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2014 UK Low-Carbon Power Levels Break All Sorts Of Records

Provisional numbers from the UK’s Department of Energy & Climate Change show that not only did electricity generation in 2014 fall by 6.7%, but low-carbon electricity increased to a record high, as did renewable energy.

As can be seen below, electricity generated in 2014 fell by 6.7%, dropping from 359.2 TWh in 2013 to 335.0 TWh in 2014.

Electricity generated by fuel type 


Specifically, coal-fired generation fell by 25.6%, dropping from 130.8 TWh in 2013 to its lowest level in the time series of 97.3 TWh, as a result of reduced capacity due to the closure of several power stations, as well as the conversion of a second unit at Drax from coal to biomass. Nuclear generation also fell, dropping 9.7% from 70.6 TWh to 63.7 TWh, due primarily to outages in the second half of the year.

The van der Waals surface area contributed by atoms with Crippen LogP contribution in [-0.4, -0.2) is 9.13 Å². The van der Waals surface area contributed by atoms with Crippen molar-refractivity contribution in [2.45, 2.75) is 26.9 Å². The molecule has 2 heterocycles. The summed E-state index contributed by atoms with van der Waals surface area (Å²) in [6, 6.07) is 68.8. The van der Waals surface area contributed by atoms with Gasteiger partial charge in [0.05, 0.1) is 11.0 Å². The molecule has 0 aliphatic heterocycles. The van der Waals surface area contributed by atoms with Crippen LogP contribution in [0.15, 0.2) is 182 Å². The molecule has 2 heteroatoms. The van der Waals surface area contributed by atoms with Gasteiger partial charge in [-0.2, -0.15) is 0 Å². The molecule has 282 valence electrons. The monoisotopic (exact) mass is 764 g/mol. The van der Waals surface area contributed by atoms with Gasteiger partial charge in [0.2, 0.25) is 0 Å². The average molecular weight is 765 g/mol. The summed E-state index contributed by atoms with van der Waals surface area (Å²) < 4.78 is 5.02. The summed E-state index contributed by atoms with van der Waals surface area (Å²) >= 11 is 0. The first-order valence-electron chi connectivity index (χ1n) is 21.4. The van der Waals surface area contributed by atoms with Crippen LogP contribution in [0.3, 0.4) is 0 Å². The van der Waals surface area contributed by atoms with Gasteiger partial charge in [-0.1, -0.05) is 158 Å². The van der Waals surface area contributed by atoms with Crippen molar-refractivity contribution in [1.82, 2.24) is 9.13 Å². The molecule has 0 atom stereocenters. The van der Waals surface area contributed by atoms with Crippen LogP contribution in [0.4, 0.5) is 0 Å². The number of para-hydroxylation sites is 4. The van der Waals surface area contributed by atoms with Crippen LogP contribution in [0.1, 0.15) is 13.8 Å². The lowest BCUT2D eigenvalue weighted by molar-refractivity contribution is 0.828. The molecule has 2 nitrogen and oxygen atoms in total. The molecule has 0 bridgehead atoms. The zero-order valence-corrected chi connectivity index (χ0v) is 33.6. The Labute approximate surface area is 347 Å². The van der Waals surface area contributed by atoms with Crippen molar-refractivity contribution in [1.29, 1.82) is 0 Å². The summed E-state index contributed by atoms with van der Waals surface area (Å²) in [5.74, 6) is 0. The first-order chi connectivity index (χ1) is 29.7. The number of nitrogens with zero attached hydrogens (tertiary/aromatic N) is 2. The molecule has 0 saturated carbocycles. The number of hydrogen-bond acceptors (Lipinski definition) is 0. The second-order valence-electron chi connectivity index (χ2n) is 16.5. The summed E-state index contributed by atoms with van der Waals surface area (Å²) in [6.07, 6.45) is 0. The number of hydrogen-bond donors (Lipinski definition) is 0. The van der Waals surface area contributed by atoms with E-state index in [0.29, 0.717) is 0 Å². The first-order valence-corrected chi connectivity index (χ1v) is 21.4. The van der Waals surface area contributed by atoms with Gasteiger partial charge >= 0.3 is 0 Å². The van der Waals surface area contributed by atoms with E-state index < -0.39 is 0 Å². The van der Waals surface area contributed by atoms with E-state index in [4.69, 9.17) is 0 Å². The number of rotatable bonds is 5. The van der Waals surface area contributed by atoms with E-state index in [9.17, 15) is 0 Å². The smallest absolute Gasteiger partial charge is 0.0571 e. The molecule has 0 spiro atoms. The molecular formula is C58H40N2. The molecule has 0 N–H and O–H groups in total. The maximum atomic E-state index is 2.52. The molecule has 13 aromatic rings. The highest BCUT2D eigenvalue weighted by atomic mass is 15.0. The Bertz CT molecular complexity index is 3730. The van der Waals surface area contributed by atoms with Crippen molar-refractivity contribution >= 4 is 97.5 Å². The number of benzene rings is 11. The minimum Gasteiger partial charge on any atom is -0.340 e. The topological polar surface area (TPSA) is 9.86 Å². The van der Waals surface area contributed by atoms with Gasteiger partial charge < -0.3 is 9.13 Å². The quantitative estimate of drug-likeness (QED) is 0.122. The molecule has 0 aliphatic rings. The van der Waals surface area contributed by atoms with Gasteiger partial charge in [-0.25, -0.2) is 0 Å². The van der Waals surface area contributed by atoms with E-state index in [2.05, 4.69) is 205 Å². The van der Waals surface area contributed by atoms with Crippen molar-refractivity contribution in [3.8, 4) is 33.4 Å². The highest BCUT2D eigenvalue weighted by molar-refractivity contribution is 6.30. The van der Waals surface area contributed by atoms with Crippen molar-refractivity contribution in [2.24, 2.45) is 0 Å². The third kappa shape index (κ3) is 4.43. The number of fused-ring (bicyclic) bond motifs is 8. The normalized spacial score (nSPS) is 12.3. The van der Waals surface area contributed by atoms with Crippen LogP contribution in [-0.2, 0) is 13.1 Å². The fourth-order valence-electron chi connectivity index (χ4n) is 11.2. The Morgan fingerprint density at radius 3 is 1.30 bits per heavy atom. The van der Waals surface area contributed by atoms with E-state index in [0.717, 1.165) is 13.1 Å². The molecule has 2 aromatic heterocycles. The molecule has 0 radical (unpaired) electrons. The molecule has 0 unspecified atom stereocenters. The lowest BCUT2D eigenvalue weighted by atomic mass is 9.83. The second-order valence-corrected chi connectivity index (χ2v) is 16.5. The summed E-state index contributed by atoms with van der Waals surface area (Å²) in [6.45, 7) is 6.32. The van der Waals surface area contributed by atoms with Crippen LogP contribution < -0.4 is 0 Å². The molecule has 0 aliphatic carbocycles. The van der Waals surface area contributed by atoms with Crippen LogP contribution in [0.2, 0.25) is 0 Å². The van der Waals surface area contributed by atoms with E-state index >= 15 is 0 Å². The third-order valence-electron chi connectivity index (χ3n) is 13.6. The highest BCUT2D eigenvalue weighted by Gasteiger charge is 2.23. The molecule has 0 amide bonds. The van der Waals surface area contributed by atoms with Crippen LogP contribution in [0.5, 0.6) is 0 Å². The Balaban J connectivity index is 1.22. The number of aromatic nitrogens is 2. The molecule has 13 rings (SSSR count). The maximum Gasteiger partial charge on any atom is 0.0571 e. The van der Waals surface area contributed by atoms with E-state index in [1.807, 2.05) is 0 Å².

Gas-fired generation rose 5.7%, due to lower wholseale gas prices between June and August, as well as a need to meet the aforementioned nuclear shortfall caused by outages.

Both wind and solar PV generation rose in 2014, increasing 16.6% from a combined 30.5 TWh to 35.5 TWh. The Department of Energy & Climate Change (DECC) highlights an increased capacity compared to 2013 as the reason for this increase. Hydro generation also rose in 2014, up 26% from 4.7 TWh to 5.9 TWh.

Low carbon electricity’s share of generation


According to the DECC, therefore, low-carbon electricity’s share of generation increased from 2013’s 34.6% to 38.3% in 2014, which is the highest percentage share for low-carbon electricity in the last 18 years, a result primarily of an increase in renewables generation.

The UK has been the hot topic in the European renewable energy sphere these past five quarters, thanks in part to sustained investment into the renewable energy sector: A report published by the DECC earlier this year revealed that the UK had invested approximately £37 billion in renewable energy since 2010. Solar PV and wind energy are both skyrocketing across the country, including at least 4.4 GW of offshore wind, and over 5 GW of solar PV — with 2.27 GW installed in 2014 alone.

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